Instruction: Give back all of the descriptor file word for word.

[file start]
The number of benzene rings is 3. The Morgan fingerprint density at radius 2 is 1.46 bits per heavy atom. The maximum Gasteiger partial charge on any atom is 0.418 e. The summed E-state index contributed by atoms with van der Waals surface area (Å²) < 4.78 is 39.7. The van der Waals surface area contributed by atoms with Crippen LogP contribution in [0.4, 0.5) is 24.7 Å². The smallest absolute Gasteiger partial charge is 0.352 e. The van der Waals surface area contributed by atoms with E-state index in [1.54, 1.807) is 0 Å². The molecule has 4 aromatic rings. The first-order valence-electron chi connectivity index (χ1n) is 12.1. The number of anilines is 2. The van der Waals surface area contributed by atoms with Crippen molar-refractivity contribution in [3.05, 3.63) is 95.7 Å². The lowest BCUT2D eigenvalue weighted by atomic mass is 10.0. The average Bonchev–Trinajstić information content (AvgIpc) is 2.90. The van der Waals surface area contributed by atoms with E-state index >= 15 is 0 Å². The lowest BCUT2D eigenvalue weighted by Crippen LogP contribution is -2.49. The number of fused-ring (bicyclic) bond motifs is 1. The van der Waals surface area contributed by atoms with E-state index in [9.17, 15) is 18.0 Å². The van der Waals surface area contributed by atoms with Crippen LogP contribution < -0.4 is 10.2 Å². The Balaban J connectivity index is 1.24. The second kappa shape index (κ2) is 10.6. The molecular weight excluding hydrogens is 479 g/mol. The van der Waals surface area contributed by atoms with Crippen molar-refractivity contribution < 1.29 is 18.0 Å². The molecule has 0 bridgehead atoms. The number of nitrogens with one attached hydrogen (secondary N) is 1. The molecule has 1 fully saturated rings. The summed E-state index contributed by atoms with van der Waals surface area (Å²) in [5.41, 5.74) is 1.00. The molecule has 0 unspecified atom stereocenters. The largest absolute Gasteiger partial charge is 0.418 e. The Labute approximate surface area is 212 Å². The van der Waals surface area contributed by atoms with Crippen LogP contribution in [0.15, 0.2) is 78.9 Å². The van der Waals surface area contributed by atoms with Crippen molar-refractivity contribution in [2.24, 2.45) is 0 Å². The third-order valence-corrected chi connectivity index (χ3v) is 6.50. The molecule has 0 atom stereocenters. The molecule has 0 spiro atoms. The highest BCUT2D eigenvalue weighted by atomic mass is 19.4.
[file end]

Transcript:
The number of benzene rings is 3. The Morgan fingerprint density at radius 2 is 1.46 bits per heavy atom. The maximum Gasteiger partial charge on any atom is 0.418 e. The summed E-state index contributed by atoms with van der Waals surface area (Å²) < 4.78 is 39.7. The van der Waals surface area contributed by atoms with Crippen LogP contribution in [0.4, 0.5) is 24.7 Å². The smallest absolute Gasteiger partial charge is 0.352 e. The van der Waals surface area contributed by atoms with E-state index in [1.54, 1.807) is 0 Å². The molecule has 4 aromatic rings. The first-order valence-electron chi connectivity index (χ1n) is 12.1. The number of anilines is 2. The van der Waals surface area contributed by atoms with Crippen molar-refractivity contribution in [3.05, 3.63) is 95.7 Å². The lowest BCUT2D eigenvalue weighted by atomic mass is 10.0. The average Bonchev–Trinajstić information content (AvgIpc) is 2.90. The van der Waals surface area contributed by atoms with E-state index >= 15 is 0 Å². The lowest BCUT2D eigenvalue weighted by Crippen LogP contribution is -2.49. The number of fused-ring (bicyclic) bond motifs is 1. The van der Waals surface area contributed by atoms with E-state index in [9.17, 15) is 18.0 Å². The van der Waals surface area contributed by atoms with Crippen LogP contribution < -0.4 is 10.2 Å². The Balaban J connectivity index is 1.24. The second kappa shape index (κ2) is 10.6. The molecular weight excluding hydrogens is 479 g/mol. The van der Waals surface area contributed by atoms with Crippen molar-refractivity contribution < 1.29 is 18.0 Å². The molecule has 0 bridgehead atoms. The number of nitrogens with one attached hydrogen (secondary N) is 1. The molecule has 1 fully saturated rings. The summed E-state index contributed by atoms with van der Waals surface area (Å²) in [5.41, 5.74) is 1.00. The molecule has 0 unspecified atom stereocenters. The largest absolute Gasteiger partial charge is 0.418 e. The Labute approximate surface area is 212 Å². The van der Waals surface area contributed by atoms with Crippen LogP contribution in [0.15, 0.2) is 78.9 Å². The van der Waals surface area contributed by atoms with Crippen molar-refractivity contribution in [2.24, 2.45) is 0 Å². The third-order valence-corrected chi connectivity index (χ3v) is 6.50. The molecule has 0 atom stereocenters. The molecule has 0 spiro atoms. The highest BCUT2D eigenvalue weighted by atomic mass is 19.4.